21. ^ Meisel, J. Barons of the Welsh Frontier: The Corbet, Pantulf & FitzWarin Families. London, 1980
  22. ^ See: Corbet, A.E. The Corbet Family, its Life and Times, 2 vols. Vol. 1, pp. 173–184 for the pedigree. In 1360, by which time the title was in name only, William Corbet is referred to in Chancery Certificates of Statute Merchant as "son of Peter Corbet, Lord of Cause, of Glos". (C 241/140/118)
  23. ^ Gilbert Denys subsequently became closely allied with the Gamages, possibly therefore due to Margaret Corbet's childhood connection. His will appointed as his executrix his daughter Joan, "wife of Thomas Gamage." Joan was probably by Margaret Corbet firstly because she must have been over 21 on Gilbert's death in 1422 to take on such a legal function (Denys not having married Margaret Russell until c. 1404) and secondly because the will requested his burial next to Margaret Corbet, his first wife; hardly a tactful request to make to a daughter of a second marrarriage Margaret Corbet may therefore herself have arranged the engagement. Thomas may have been the brother of William Gamage (1381–1419), who in 1411 inherited the Lordship of Coity, due to Turberville ancestry, on the death of Sir Lawrence Berkerolles. Denys clearly had an interest in enforcing William's right, which was in dispute, for in September the following year Denys and William Gamage raised "no moderate multitude of armed men" and laid siege to Coity Castle, trying to oust Joan Verney, the widow of the former pretender. The King called up a commission of his local tenants to raise the siege and called another one a month later. (Patent Rolls. 16 September 1412, Westminster.) Although Denys was imprisoned temporarily in the Tower of London for his action, he was successful for the Gamages became established at Coity and indeed Matilda, a younger daughter of Gilbert's, probably by Margaret Russell, herself became Lady of Coity having married in 1428 another Thomas Gamage (b. 1407), the son of William the besieger.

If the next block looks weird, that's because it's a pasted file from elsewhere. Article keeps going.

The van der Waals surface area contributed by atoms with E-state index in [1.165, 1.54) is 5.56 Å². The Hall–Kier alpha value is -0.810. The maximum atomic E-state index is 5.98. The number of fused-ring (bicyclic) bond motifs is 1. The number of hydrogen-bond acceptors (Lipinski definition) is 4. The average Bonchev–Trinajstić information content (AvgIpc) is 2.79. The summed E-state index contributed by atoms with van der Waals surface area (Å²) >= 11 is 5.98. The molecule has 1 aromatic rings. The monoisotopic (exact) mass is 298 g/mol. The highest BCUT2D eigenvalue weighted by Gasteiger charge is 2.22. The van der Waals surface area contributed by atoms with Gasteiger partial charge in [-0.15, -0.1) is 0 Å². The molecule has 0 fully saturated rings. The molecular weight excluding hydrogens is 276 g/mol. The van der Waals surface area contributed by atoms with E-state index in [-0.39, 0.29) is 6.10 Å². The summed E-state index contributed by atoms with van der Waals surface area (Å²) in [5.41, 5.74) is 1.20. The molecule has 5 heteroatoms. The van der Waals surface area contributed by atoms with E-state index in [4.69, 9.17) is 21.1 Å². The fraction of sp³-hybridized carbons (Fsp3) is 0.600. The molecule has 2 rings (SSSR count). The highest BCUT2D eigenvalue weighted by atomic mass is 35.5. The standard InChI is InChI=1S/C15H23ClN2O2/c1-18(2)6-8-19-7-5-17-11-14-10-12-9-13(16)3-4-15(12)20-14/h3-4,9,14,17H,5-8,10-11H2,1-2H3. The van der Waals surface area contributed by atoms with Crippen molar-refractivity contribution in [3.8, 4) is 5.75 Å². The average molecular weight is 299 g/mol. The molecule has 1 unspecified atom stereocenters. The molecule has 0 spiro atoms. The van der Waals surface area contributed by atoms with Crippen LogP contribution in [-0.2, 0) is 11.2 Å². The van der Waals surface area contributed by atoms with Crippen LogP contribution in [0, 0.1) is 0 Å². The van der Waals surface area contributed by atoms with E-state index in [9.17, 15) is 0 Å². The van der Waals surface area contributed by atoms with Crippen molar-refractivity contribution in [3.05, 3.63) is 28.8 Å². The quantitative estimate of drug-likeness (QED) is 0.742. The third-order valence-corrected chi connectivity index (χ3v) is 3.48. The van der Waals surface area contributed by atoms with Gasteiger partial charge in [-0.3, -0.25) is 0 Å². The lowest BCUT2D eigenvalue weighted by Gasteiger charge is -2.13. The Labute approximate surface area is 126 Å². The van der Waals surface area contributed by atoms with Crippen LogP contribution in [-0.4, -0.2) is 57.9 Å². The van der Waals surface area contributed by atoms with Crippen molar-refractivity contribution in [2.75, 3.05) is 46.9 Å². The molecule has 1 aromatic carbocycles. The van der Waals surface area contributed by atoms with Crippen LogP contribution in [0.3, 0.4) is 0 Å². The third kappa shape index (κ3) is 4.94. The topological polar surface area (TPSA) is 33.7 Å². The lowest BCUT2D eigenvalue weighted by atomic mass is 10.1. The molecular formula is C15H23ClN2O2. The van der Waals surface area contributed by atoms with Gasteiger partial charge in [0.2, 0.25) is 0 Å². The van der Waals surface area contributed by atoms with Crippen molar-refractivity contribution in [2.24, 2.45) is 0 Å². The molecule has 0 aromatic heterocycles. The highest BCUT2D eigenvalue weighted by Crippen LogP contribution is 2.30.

24. ^ Owen, H. Old Pembroke Families in the Ancient County Palatine of Pembroke. 1897 p. 104. and Inq. Ad. Quod Damnum C143/394/1 (1378): "Wm. Wyryot and Margaret his wife to settle their manors of Alveston...retaining the manor of Siston".
  25. ^ William Corbet already by age 24 had entered into a business career, probably as a cloth merchant, as he died owing substantial debts of £320 to John Canynges of Bristol, no doubt the father of William (1402–1474) the princely Bristol merchant and patron of the Arts, 5 times mayor, builder of St Mary Redcliffe Church (Chancery:Certificates of Statute Merchant C241/162/33 (1378))
  26. ^ Hope-juxta-Caus, Salop. A minor manor, remnant of the Corbet Marcher Lordship.
  27. ^ Atkyns, Sir Robert. The Ancient and Present State of Gloucestershire. 1712.
  28. ^ Chantler, P. History of the Ancient Family of Dennis of Gloucestershire, South Molton, 2010.
  29. ^ Ogmore Castle had been built by William de Londres (d. 1126) one of the 12 Knights of FitzHamon, Conqueror of Glamorgan. It passed to Patrick de Chaworth (d. 1283) on his marriage to Hawise de Londres. In 1291 his daughter, Matilda de Chaworth, was granted in marriage by Edward I to Henry (d. 1345) second son of Edmund, Earl of Lancaster (1267–96) ancestor of Blanche. Kenyon, J. & Spurgeon, C. Coity Castle, Ogmore Castle, Newcastle. Cardiff, 2001. p. 11.
  30. ^ Perhaps it was due to such past experience that Denys was appointed Constable of Newport Castle during the Glendower uprising post 1402–23, under the Earl of Stafford, Lord of Newport. He commanded there 40 men-at-arms and four archers. He had little chance of success and Newport was sacked by Glendower, having turned away thither from the more strongly built Chepstow. (Acts of Privy Council. Bibl.Cotton Cleop. F111. f.42b. Contemporary MS ordinances of the Council respecting the Fortresses in Wales, c. 3 or 4 HIV, 1402–03. Signed at Neeth by Mons. Johan Seint Johan). There is also a Kemeys connection with Newport which may suggest a common link between him and Denys to Stafford.
  31. ^ Roskell, J. S. History of Parliament: House of Commons 1386–1421 (Vol. 2) 1992. pp. 771–72, Biography of Sir Gilbert Denys.
  32. ^ Membership of an expedition, unlike membership of a retinue, was a short-term contract which allowed access to profits from overseas military adventures.